Rapid developments in synthetic biology continue to offer solutions for multidisciplinary platforms. Gene therapy, as one of the many applications, is a promising method for the rapid improvement of human health. However, with powerful technology comes great responsibility: unethical and undesired applications of synthetic biology have remained prevalent ever since its emergence. Among these, abuse of gene therapy by athletes to improve sports performances, also known as gene doping, is a rising trend as an innovative doping strategy.
Gene doping has already caught the attention of the World Anti-Doping Authority (WADA) in 2003, leading to its addition to the Prohibited List for professional athletes. Extensive research efforts have been conducted to develop detection methods. However, they remain prone to failure in detecting the potential diversity of gene doping (e.g, splicing patterns, promoter choices and codon optimization). Currently the implementation of gene doping detection is explored by the doping authorities, but there is still a large need for the development of robust and reliable methods.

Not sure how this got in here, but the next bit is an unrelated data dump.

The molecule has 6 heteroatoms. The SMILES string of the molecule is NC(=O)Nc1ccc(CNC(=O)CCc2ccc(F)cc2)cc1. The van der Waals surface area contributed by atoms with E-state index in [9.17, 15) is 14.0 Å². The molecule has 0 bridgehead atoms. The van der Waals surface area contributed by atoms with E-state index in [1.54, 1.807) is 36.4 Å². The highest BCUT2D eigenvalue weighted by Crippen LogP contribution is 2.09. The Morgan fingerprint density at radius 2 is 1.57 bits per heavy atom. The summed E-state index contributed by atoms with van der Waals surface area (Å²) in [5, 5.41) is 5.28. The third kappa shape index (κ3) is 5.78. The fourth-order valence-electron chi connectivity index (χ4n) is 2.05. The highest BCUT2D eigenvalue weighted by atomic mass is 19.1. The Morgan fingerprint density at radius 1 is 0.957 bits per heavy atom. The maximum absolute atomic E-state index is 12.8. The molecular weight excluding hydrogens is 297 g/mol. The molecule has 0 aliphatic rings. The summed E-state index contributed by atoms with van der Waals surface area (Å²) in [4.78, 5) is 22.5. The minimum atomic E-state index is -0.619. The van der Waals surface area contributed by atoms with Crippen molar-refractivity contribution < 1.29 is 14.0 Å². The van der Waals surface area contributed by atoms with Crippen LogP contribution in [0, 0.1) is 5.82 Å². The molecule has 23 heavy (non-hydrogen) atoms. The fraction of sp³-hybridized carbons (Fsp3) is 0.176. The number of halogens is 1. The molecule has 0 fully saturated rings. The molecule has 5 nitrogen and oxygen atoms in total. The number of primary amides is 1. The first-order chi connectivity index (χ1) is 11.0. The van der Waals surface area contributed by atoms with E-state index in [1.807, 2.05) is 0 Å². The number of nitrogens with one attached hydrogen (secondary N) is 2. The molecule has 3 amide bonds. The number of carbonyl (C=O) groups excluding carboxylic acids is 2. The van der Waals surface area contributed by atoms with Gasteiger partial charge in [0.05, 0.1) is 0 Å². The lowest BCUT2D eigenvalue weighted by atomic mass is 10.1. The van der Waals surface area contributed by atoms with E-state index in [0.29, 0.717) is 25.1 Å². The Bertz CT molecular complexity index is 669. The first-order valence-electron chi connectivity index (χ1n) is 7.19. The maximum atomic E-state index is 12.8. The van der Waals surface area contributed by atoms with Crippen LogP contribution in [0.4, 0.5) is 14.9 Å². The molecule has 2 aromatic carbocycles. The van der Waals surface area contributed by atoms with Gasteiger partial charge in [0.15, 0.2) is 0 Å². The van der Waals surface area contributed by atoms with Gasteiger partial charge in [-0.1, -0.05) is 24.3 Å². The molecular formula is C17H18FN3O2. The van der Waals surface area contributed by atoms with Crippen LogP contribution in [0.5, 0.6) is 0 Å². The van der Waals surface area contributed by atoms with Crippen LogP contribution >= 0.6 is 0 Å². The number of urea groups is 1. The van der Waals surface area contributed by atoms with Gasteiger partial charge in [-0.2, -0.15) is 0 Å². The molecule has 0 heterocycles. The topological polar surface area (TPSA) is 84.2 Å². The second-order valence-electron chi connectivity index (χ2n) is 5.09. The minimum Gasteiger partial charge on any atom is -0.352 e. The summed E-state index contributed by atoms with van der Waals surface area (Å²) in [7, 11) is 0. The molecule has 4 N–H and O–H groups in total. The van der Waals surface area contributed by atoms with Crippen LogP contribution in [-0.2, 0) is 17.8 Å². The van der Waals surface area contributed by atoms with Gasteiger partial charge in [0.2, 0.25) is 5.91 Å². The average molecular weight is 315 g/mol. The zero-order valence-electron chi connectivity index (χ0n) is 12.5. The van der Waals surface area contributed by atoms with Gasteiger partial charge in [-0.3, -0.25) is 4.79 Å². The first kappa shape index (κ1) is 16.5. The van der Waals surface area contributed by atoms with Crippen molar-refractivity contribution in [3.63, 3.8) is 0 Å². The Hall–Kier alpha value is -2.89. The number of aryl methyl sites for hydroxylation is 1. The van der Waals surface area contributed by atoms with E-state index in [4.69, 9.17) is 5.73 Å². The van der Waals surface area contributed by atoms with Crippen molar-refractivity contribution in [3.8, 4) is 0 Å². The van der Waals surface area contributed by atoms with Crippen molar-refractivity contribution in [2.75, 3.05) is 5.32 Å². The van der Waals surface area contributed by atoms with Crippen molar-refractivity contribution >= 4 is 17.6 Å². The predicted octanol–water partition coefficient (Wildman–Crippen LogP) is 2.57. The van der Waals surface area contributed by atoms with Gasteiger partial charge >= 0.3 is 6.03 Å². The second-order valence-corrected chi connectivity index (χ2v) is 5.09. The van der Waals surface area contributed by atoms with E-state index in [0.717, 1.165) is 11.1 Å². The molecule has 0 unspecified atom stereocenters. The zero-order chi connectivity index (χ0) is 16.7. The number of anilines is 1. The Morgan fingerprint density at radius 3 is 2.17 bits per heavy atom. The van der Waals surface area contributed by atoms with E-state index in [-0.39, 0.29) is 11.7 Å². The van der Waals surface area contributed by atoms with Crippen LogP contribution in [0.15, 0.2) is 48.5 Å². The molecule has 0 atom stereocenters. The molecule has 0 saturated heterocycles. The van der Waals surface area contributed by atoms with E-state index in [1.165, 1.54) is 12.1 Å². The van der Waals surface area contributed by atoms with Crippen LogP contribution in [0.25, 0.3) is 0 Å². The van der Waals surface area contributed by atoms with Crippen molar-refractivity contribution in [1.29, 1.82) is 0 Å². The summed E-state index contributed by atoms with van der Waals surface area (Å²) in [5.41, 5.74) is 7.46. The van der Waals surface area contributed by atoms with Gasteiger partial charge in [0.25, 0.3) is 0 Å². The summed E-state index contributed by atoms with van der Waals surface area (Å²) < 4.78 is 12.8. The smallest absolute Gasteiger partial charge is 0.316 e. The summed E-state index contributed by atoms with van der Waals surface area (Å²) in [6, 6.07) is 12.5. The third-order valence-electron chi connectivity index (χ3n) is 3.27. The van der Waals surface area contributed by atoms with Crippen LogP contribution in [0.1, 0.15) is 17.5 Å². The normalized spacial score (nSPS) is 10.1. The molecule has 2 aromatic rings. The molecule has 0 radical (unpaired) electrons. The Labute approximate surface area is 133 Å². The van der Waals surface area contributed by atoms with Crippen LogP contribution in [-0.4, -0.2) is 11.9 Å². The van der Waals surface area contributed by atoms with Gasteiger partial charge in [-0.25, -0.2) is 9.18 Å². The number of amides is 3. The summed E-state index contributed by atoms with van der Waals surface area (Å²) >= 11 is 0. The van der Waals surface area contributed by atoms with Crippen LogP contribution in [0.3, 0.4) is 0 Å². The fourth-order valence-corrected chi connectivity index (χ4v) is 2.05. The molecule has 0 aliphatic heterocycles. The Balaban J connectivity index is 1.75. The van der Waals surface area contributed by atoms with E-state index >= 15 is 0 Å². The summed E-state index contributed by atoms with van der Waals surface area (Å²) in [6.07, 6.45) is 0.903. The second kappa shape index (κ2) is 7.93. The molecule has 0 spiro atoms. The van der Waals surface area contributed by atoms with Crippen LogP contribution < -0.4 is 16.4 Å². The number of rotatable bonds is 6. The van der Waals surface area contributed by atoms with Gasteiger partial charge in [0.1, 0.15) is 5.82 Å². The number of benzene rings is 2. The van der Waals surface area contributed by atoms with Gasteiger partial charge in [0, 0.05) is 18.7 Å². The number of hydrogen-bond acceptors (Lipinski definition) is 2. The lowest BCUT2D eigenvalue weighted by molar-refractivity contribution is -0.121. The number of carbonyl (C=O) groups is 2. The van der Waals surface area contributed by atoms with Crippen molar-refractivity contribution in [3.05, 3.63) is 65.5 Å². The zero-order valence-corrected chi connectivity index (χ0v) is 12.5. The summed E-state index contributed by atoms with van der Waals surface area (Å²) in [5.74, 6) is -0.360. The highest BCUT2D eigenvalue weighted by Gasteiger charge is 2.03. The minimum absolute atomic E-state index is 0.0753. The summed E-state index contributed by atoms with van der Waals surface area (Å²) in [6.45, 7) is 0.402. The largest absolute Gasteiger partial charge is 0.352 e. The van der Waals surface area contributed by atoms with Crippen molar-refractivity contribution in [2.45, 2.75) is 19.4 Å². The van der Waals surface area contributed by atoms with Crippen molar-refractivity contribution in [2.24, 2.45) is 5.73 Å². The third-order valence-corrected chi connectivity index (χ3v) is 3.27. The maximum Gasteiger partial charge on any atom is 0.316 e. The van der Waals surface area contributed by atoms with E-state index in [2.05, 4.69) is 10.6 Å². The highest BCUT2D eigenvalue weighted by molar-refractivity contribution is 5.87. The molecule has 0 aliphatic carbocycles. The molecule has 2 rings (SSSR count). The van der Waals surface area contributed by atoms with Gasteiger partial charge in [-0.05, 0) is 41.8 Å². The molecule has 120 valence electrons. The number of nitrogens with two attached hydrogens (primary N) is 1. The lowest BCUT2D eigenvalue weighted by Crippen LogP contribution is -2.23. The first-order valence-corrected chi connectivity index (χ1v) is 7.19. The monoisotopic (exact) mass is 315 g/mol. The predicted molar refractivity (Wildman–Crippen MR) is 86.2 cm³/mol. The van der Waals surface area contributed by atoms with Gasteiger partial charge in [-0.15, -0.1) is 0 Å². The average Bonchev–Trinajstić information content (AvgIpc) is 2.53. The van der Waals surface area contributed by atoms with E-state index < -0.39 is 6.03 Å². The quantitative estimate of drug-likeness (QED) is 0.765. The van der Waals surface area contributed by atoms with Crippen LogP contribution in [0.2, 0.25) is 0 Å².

This year, the iGEM team TU Delft aims to develop a routine, reliable and robust method for the detection of gene doping. The method Advanced Detection of Performance Enhancement, “ADOPE”, is based on targeted next generation sequencing, using a technically unique and innovative CRISPR-Cas – Transposase fusion protein. The specificity of the Cas-protein ensures that only the targeted gene doping DNA will be edited in the necessary specific way by the transposase desired for sequencing. Our technology is developed in a way that ensures the possibility of detecting any foreign DNA as long as gRNAs are provided accordingly, which allows for the flexible application of the technique beyond gene doping detection.